Women’s Lives in the Archives: Women’s journeys from Mirpur to Birmingham

MS 4760/35 project booklet

The Home Away from Home project archive (MS 4760) documents the personal experiences of women who moved from Mirpur in Pakistan to the Saltley and Washwood Heath areas of Birmingham in the 1960s and 1970s.

The archive is a visual and audio record of these women’s experiences which include happy memories and recollections as well as some of the challenges they faced. It contains oral history interviews recorded with the women, copies of photographs from their own personal collections and a summary booklet giving a useful overview of the project and the interviews.

A number of common themes emerge through the stories and experiences shared in the recordings. One of these is the sense of community the women experienced when they first arrived in the UK which they felt was better in those days than it is now. Life was much more difficult, however, in practical ways such as heating and lighting of houses.

The ladies had some shared experiences, for example several mentioned that they would have liked to learn English when they moved to the UK, but that there were no suitable opportunities or classes for them to go to. A number of the women were also scared of going to hospitals but found that when they did go the staff were kind and helpful and they were able to communicate with each other through gestures.

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Women’s Lives in the Archives

To celebrate International Women’s Day on the 8th March, I am delving in to the archives to discover some of the ways women’s lives are documented.

MS 1509/5/8, Personal Papers of Rachel Albright

Rachel Albright was a Quaker woman living in Edgbaston in the nineteenth and early twentieth centuries. Her personal papers are held within a collection of records relating to the wider Albright Family.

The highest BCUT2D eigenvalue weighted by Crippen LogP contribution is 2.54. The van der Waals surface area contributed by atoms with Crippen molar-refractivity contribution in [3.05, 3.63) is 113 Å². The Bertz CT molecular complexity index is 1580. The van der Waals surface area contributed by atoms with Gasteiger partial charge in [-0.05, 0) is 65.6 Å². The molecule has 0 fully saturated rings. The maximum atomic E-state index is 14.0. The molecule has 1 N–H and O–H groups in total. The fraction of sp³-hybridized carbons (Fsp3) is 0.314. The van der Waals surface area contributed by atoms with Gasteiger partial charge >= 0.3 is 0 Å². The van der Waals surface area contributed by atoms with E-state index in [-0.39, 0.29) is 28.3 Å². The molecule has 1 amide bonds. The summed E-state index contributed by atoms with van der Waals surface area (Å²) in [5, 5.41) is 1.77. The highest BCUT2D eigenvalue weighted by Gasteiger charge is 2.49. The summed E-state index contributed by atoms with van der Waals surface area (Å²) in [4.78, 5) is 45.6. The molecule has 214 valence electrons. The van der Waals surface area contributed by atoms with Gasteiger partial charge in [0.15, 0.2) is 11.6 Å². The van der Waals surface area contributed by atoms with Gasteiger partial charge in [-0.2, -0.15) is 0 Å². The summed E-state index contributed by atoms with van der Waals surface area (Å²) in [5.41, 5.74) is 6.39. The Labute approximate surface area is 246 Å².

Originally from Tottenham in north London, she married Arthur Albright in 1848 and they had eight children one of whom died young in 1872. Of interest to an archivist is the way that Rachel documented her life and the records that have survived. The archive includes travel journals, sketches, commonplace books, photographs and poetry which allow us an insight into her life and how it differs from those of women in Birmingham today.

Travel journals

Before Rachel was married, she kept a journal of a four month trip to Falmouth in 1836. Luckily this survived and is one of the items in the archive (MS 1509/5/8/1). In her journal she documents the occupations and pastimes she engaged in on a daily basis.

MS 1509/5/8/1

Here are a few extracts:

5th mo 8th (May 8th) Had my French lesson. In the afternoon went for a nice long walk with Aunt and cousins to Penzance. The rocks I think are very fine and beautiful, the sea dashing beneath them.

5th mo 10th (May 10th)

A very lovely day. Sat out in the garden this morning and prepared some of my French. Went into the town with Aunt and in the afternoon went for a nice walk with Aunt and cousins to Bar Beach where we found a great many shells.

MS 1509/5/8/1

5th mo 20th (May 20th)

Went in to the town after breakfast with Aunt and cousins and afterwards finished our paintings and worked out in the garden and read some of Campbell’s poems- admire them very much. In the evening had a game of chess with Uncle.

Sketching, letter writing and knitting are other pastimes mentioned in the journal and Rachel also records her attendance at Quaker meetings. Continue reading